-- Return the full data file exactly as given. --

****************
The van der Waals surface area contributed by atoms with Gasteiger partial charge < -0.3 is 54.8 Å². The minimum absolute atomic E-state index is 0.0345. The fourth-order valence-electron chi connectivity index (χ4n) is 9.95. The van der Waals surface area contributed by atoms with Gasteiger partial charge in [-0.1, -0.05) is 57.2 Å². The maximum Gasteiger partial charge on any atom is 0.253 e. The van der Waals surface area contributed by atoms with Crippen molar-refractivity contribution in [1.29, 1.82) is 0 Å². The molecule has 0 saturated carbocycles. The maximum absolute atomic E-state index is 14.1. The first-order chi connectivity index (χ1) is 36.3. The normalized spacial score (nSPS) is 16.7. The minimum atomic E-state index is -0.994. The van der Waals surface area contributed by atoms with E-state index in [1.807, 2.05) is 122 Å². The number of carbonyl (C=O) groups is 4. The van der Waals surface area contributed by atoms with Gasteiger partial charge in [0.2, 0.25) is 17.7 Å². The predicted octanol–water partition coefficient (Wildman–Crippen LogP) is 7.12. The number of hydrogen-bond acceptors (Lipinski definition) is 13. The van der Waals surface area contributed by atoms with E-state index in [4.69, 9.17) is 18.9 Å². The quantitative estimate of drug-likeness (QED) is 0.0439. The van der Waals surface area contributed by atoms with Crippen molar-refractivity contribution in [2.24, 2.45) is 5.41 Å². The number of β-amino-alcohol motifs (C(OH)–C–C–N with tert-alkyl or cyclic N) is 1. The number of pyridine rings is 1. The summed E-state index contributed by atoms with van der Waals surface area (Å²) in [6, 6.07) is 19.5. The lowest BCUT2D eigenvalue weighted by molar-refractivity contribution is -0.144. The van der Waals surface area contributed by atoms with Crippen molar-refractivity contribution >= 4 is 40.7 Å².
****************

The van der Waals surface area contributed by atoms with Gasteiger partial charge < -0.3 is 54.8 Å². The minimum absolute atomic E-state index is 0.0345. The fourth-order valence-electron chi connectivity index (χ4n) is 9.95. The van der Waals surface area contributed by atoms with Gasteiger partial charge in [-0.1, -0.05) is 57.2 Å². The maximum Gasteiger partial charge on any atom is 0.253 e. The van der Waals surface area contributed by atoms with Crippen molar-refractivity contribution in [1.29, 1.82) is 0 Å². The molecule has 0 saturated carbocycles. The maximum absolute atomic E-state index is 14.1. The first-order chi connectivity index (χ1) is 36.3. The normalized spacial score (nSPS) is 16.7. The minimum atomic E-state index is -0.994. The van der Waals surface area contributed by atoms with E-state index in [1.807, 2.05) is 122 Å². The number of carbonyl (C=O) groups is 4. The van der Waals surface area contributed by atoms with Gasteiger partial charge in [0.2, 0.25) is 17.7 Å². The predicted octanol–water partition coefficient (Wildman–Crippen LogP) is 7.12. The number of hydrogen-bond acceptors (Lipinski definition) is 13. The van der Waals surface area contributed by atoms with E-state index in [4.69, 9.17) is 18.9 Å². The quantitative estimate of drug-likeness (QED) is 0.0439. The van der Waals surface area contributed by atoms with Crippen molar-refractivity contribution in [2.24, 2.45) is 5.41 Å². The number of β-amino-alcohol motifs (C(OH)–C–C–N with tert-alkyl or cyclic N) is 1. The number of pyridine rings is 1. The summed E-state index contributed by atoms with van der Waals surface area (Å²) in [6, 6.07) is 19.5. The lowest BCUT2D eigenvalue weighted by molar-refractivity contribution is -0.144. The van der Waals surface area contributed by atoms with Crippen molar-refractivity contribution >= 4 is 40.7 Å².